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Miller to bring combination of academic, curatorial, and artistic experience to the Gardiner
TORONTO—The Gardiner Museum is pleased to announce the appointment of Sequoia Miller to the role of Chief Curator. Miller worked as a full-time studio potter before re-entering academia as a doctoral candidate in the History of Art at Yale. He is expected to receive his PhD in May.
In 2015, Miller curated the landmark exhibition The Ceramic Presence in Modern Art at the Yale University Art Gallery, bringing ceramic artists like Peter Voulkos, Lucie Rie, and Toshiko Takaezu into dialogue with painters and sculptors in other media including Willem de Kooning, Ed Ruscha, and Mark Rothko.
“We are delighted to welcome Sequoia to the Gardiner. As both a potter and a scholar, he brings a rare and exciting combination of academic, curatorial, and artistic experience to the Museum,” says Kelvin Browne, Executive Director and CEO of the Gardiner Museum.
“I am very excited to join the team at the Gardiner,” says Miller. “The museum does excellent work and is transforming into a dynamic platform for expanding our appreciation of how ceramics, broadly conceived, impacts all of our lives. I am eager to build on this momentum and contribute even more to the booming cultural life of Toronto.”
Miller will begin his tenure at the Gardiner in April. He joins the Museum in the midst of the popular exhibition YOKO ONO: THE RIVERBED, which has been driving visitors to the Gardiner to make their mark on Ono’s interactive installation.
Visit gardinermuseum.com for more information.
ABOUT SEQUOIA MILLER
Sequoia Miller is a historian, curator, and studio potter. He received a BA in Russian & Art History from Brandeis and an MA from the Bard Graduate Center for Decorative Arts, Design History, and Material Culture in New York City. Miller is anticipated to complete his doctorate in the History of Art at Yale in May 2018. His thesis analyzes the connections between ceramics and conceptual art practices on the East and West Coasts of the United States in the 1960s and ‘70s. Miller curated The Ceramic Presence in Modern Art at the Yale University Art Gallery, and authored the accompanying award-winning catalogue. His research also includes 16th and 17th-century German stoneware, English salt-glazed stoneware, and Queen Mary’s monumental delftware.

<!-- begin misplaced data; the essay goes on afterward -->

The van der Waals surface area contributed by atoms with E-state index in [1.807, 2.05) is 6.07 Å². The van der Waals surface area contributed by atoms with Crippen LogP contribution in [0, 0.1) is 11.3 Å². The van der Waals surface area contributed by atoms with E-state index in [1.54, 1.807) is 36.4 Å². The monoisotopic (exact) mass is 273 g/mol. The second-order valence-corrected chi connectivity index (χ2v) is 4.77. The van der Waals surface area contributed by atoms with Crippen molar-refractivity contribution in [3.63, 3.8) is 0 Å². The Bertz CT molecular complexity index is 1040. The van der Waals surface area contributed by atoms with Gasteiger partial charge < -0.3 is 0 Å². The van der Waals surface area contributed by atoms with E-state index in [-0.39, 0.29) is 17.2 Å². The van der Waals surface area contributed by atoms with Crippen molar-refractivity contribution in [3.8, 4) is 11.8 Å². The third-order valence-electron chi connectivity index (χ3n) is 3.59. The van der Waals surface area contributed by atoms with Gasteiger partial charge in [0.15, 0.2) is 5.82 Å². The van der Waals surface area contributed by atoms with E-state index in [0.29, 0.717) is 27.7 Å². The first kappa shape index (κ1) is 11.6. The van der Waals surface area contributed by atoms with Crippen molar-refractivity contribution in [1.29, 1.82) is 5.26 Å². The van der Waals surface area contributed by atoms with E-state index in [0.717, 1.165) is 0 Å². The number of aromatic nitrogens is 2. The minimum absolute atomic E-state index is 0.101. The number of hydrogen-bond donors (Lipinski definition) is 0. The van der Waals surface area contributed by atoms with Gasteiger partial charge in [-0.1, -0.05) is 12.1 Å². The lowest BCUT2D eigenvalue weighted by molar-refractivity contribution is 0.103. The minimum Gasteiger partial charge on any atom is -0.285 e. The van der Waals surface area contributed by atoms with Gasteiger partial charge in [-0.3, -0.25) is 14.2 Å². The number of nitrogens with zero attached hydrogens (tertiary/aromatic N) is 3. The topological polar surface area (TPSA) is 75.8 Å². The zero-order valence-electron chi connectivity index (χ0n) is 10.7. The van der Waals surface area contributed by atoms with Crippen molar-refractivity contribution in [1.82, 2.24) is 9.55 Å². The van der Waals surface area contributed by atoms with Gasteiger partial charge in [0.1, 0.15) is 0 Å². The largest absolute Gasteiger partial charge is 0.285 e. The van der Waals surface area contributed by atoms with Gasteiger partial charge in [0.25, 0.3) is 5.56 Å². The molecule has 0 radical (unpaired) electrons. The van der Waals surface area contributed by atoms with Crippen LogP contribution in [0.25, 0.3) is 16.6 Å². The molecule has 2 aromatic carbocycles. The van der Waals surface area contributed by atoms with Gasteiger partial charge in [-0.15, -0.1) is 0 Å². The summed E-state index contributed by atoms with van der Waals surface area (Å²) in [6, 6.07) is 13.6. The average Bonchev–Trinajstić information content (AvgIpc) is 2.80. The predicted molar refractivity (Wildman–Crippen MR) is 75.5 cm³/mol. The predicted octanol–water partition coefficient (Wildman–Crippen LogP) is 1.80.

Before re-entering academia, Miller was a full-time studio potter for over 10 years. Based in the Pacific Northwest, he made one-of-a-kind functional pots for daily use in domestic environments. Miller exhibited widely and led workshops at craft schools, universities, and art centers.
ABOUT THE GARDINER MUSEUM
The Gardiner Museum celebrates the art of ceramics and engages local and international audiences by promoting understanding of the long history of people crafting in clay. The Museum stewards a highly important collection, connecting visitors to the fundamental role of ceramics in many cultures throughout history, and offers special temporary displays, many highlighting the relevancy of ceramics to contemporary life.
The permanent collection comprises approximately 4,000 objects, and focuses on specific areas which have been collected in depth. These include the most important collection of European porcelain in Canada, with particular strengths in Meissen, Vienna, and Hausmaler decorated porcelain, as well as a comprehensive collection of figures inspired by the commedia dell’arte. The Gardiner holds the best collection of Italian Renaissance maiolica in Canada, and a superb collection of English tin-glazed pottery. It preserves highly significant collections of ceramics from the Ancient Americas, Chinese blue and white porcelain, Japanese porcelain, and contemporary Canadian ceramics. The Gardiner is among the few museums in the world focused on ceramics, and is one of the most important specialty museums internationally. For more information, please visit: www.gardinermuseum.com.
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